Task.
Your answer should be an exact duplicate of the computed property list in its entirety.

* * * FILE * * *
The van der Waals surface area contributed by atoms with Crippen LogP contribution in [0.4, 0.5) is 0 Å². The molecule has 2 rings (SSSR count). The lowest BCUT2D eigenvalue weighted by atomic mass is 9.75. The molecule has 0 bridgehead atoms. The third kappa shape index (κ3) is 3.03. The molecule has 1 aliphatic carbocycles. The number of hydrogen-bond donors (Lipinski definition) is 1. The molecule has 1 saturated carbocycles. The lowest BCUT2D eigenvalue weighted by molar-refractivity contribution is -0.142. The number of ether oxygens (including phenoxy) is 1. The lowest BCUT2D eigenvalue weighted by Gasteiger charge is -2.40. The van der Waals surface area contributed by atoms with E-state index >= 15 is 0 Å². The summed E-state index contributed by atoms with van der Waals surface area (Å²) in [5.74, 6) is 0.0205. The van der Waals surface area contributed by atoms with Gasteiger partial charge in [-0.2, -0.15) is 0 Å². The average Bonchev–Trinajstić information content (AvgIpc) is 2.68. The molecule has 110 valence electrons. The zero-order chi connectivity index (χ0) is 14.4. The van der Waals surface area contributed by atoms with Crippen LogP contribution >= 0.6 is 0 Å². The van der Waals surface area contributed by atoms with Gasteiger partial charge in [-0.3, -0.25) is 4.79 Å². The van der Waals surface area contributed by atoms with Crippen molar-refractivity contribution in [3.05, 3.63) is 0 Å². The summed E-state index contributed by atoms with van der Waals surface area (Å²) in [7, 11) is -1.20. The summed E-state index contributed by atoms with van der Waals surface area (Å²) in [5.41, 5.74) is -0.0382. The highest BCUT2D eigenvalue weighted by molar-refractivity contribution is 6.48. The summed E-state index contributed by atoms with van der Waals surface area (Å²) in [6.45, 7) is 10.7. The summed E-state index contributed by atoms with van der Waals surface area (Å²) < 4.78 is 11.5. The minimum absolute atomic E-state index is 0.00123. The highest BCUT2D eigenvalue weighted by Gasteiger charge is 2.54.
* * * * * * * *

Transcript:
The van der Waals surface area contributed by atoms with Crippen LogP contribution in [0.4, 0.5) is 0 Å². The molecule has 2 rings (SSSR count). The lowest BCUT2D eigenvalue weighted by atomic mass is 9.75. The molecule has 0 bridgehead atoms. The third kappa shape index (κ3) is 3.03. The molecule has 1 aliphatic carbocycles. The number of hydrogen-bond donors (Lipinski definition) is 1. The molecule has 1 saturated carbocycles. The lowest BCUT2D eigenvalue weighted by molar-refractivity contribution is -0.142. The number of ether oxygens (including phenoxy) is 1. The lowest BCUT2D eigenvalue weighted by Gasteiger charge is -2.40. The van der Waals surface area contributed by atoms with E-state index >= 15 is 0 Å². The summed E-state index contributed by atoms with van der Waals surface area (Å²) in [5.74, 6) is 0.0205. The van der Waals surface area contributed by atoms with Gasteiger partial charge in [-0.2, -0.15) is 0 Å². The average Bonchev–Trinajstić information content (AvgIpc) is 2.68. The molecule has 110 valence electrons. The zero-order chi connectivity index (χ0) is 14.4. The van der Waals surface area contributed by atoms with Crippen LogP contribution >= 0.6 is 0 Å². The van der Waals surface area contributed by atoms with Gasteiger partial charge in [-0.3, -0.25) is 4.79 Å². The van der Waals surface area contributed by atoms with Crippen molar-refractivity contribution in [3.05, 3.63) is 0 Å². The summed E-state index contributed by atoms with van der Waals surface area (Å²) in [7, 11) is -1.20. The summed E-state index contributed by atoms with van der Waals surface area (Å²) in [5.41, 5.74) is -0.0382. The highest BCUT2D eigenvalue weighted by molar-refractivity contribution is 6.48. The summed E-state index contributed by atoms with van der Waals surface area (Å²) in [6.45, 7) is 10.7. The summed E-state index contributed by atoms with van der Waals surface area (Å²) < 4.78 is 11.5. The minimum absolute atomic E-state index is 0.00123. The highest BCUT2D eigenvalue weighted by Gasteiger charge is 2.54.